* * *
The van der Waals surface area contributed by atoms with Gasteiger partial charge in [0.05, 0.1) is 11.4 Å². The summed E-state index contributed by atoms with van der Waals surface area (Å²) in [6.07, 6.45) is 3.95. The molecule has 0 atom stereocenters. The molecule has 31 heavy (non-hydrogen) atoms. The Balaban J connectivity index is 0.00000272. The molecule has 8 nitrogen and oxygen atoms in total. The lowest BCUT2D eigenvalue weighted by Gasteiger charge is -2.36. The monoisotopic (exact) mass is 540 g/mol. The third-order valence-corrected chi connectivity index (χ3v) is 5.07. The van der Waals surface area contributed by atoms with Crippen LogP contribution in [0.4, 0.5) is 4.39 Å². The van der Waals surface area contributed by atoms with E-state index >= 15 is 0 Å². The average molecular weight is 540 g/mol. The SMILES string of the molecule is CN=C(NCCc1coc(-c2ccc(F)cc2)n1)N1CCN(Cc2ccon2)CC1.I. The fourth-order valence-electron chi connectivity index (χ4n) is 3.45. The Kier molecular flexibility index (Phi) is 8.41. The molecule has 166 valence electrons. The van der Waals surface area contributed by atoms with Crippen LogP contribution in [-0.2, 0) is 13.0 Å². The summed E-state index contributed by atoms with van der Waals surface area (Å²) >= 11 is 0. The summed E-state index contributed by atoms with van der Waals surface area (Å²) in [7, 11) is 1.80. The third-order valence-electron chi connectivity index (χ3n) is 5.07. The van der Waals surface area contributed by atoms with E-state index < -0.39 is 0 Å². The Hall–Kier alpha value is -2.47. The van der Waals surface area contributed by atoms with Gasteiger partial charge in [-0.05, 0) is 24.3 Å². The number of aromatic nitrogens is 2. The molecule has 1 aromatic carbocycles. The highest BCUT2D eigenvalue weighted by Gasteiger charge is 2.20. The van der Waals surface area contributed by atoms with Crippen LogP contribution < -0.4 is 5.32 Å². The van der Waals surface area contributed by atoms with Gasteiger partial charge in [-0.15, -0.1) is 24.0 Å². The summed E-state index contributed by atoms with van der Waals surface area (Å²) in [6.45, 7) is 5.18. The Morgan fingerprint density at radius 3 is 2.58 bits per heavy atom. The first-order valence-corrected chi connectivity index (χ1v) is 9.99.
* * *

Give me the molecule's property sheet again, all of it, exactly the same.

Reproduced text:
The van der Waals surface area contributed by atoms with Gasteiger partial charge in [0.05, 0.1) is 11.4 Å². The summed E-state index contributed by atoms with van der Waals surface area (Å²) in [6.07, 6.45) is 3.95. The molecule has 0 atom stereocenters. The molecule has 31 heavy (non-hydrogen) atoms. The Balaban J connectivity index is 0.00000272. The molecule has 8 nitrogen and oxygen atoms in total. The lowest BCUT2D eigenvalue weighted by Gasteiger charge is -2.36. The monoisotopic (exact) mass is 540 g/mol. The third-order valence-corrected chi connectivity index (χ3v) is 5.07. The van der Waals surface area contributed by atoms with Crippen LogP contribution in [0.4, 0.5) is 4.39 Å². The van der Waals surface area contributed by atoms with E-state index >= 15 is 0 Å². The average molecular weight is 540 g/mol. The SMILES string of the molecule is CN=C(NCCc1coc(-c2ccc(F)cc2)n1)N1CCN(Cc2ccon2)CC1.I. The fourth-order valence-electron chi connectivity index (χ4n) is 3.45. The Kier molecular flexibility index (Phi) is 8.41. The molecule has 166 valence electrons. The van der Waals surface area contributed by atoms with Crippen LogP contribution in [-0.2, 0) is 13.0 Å². The summed E-state index contributed by atoms with van der Waals surface area (Å²) >= 11 is 0. The summed E-state index contributed by atoms with van der Waals surface area (Å²) in [7, 11) is 1.80. The third-order valence-electron chi connectivity index (χ3n) is 5.07. The van der Waals surface area contributed by atoms with E-state index < -0.39 is 0 Å². The Hall–Kier alpha value is -2.47. The van der Waals surface area contributed by atoms with Gasteiger partial charge in [-0.05, 0) is 24.3 Å². The number of aromatic nitrogens is 2. The molecule has 1 aromatic carbocycles. The highest BCUT2D eigenvalue weighted by Gasteiger charge is 2.20. The van der Waals surface area contributed by atoms with Crippen LogP contribution < -0.4 is 5.32 Å². The van der Waals surface area contributed by atoms with Gasteiger partial charge in [-0.15, -0.1) is 24.0 Å². The summed E-state index contributed by atoms with van der Waals surface area (Å²) in [6.45, 7) is 5.18. The Morgan fingerprint density at radius 3 is 2.58 bits per heavy atom. The first-order valence-corrected chi connectivity index (χ1v) is 9.99.